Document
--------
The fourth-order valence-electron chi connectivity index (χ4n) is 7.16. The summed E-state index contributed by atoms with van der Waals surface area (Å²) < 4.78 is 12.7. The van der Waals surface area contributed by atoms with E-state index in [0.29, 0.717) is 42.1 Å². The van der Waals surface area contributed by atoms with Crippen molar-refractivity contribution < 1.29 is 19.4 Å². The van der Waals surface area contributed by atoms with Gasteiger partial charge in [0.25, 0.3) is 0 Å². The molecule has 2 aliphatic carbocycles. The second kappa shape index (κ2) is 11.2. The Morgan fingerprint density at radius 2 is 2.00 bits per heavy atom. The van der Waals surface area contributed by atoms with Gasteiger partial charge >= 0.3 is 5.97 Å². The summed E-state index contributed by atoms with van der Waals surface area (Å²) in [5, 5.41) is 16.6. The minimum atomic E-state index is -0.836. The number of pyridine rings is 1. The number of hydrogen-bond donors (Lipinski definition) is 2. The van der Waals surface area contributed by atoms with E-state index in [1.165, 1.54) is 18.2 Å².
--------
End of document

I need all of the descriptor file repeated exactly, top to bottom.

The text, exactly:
The fourth-order valence-electron chi connectivity index (χ4n) is 7.16. The summed E-state index contributed by atoms with van der Waals surface area (Å²) < 4.78 is 12.7. The van der Waals surface area contributed by atoms with E-state index in [0.29, 0.717) is 42.1 Å². The van der Waals surface area contributed by atoms with Crippen molar-refractivity contribution < 1.29 is 19.4 Å². The van der Waals surface area contributed by atoms with Gasteiger partial charge in [0.25, 0.3) is 0 Å². The molecule has 2 aliphatic carbocycles. The second kappa shape index (κ2) is 11.2. The Morgan fingerprint density at radius 2 is 2.00 bits per heavy atom. The van der Waals surface area contributed by atoms with Gasteiger partial charge >= 0.3 is 5.97 Å². The summed E-state index contributed by atoms with van der Waals surface area (Å²) in [5, 5.41) is 16.6. The minimum atomic E-state index is -0.836. The number of pyridine rings is 1. The number of hydrogen-bond donors (Lipinski definition) is 2. The van der Waals surface area contributed by atoms with E-state index in [1.165, 1.54) is 18.2 Å².